As Beaver makes plans around program and pedagogy, I am often asked “Have you looked at what other schools are doing?” We do, but that strategy by itself produces limited impact. Looking at what other schools do can help us to improve what we are already doing, but schools and all organizations need to look beyond their own sectors to come up with genuinely fresh and innovative ideas. For example, highly successful Fund Manager Bruce Berkowitz, Beaver class of 1976, moved from New York to Miami to get away from the same-think clutter of Wall Street and put himself in an environment where he could develop novel investment strategies. It seems to have worked. In 2009 Morningstar named Berkowitz Domestic-Stock Fund Manager of the Decade.
Over the years our work at Beaver has been informed by educators such as Grant Wiggins, Heidi Jacobs, David Grant and Howard Gardner. Beaver parent Chris Dede of the Harvard Graduate School of Education was key in helping us take advantage of teaching with technology.
But help has come from many outside of education. In 1995 I spoke with former Beaver Board President Ed Eskandarian just after Arnold Worldwide secured the Volkswagen account with their “Drivers Wanted” campaign. As he talked about how people at Arnold worked in teams, it became very clear to me that schools needed to teach students how to work in groups to prepare them for a world that demanded that skill. We learned about problem based learning from John Castellot (parent of Michael ‘01) of Tufts Medical School. Dan Pink’s A Whole New Mind had a major impact on our push to teach creative problem solving. People like Jim Collins, Tom Peters, and Guy Kawasaki have influenced the way we run the school. Others include Salman Khan, Sir Ken Robinson, Google, IDEO and all those fabulous TED talks.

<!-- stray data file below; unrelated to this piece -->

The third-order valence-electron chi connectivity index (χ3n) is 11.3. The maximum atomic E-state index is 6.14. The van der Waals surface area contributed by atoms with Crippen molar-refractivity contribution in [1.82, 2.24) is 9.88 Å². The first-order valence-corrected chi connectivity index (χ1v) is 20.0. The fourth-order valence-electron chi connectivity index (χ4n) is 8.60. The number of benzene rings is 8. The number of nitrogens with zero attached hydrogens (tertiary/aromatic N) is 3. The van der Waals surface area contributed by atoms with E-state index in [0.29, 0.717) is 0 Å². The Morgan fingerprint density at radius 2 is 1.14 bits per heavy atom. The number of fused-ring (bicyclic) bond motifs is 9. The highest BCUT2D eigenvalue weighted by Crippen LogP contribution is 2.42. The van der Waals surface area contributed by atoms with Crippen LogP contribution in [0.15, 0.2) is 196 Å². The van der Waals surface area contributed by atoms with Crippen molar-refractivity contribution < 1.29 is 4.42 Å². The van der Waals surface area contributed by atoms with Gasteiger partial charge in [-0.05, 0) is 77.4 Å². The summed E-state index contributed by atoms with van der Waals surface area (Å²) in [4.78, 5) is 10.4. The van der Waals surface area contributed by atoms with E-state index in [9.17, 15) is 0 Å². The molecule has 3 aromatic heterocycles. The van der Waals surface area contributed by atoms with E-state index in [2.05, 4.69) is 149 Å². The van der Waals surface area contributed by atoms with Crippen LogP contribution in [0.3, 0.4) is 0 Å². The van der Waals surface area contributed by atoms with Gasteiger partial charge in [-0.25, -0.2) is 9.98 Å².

I follow the Globe, The New York Times and Education Week on Twitter, but I also follow The 99 Percent, Fast Company, TechCrunch, Good and MIT Media Lab. Okay, I follow The Onion too.
The exciting thing is that fresh and innovative ideas almost always come from unexpected sources. Our job is to be open to what those sources might be.
I don’t get much inspiration from Nike posters, bumper stickers or needlepoint; but I thought I might conclude from some famous lines from a few innovators.
The moment you think of yourself as great, your slide to mediocrity will have already begun. Jim Collins
If you are going to preach madness, wear a suit. Tom Peters
Never play a song the same way twice. Louis Armstrong
Make excellent mistakes. Daniel Pink
Ship then test. Guy Kawasaki
Always remember … the main thing is to keep the main thing the main thing. James Barksdale
It’s too late to stop now. Van Morrison (I have over 200 of his songs in my ipod so I had to include something from him)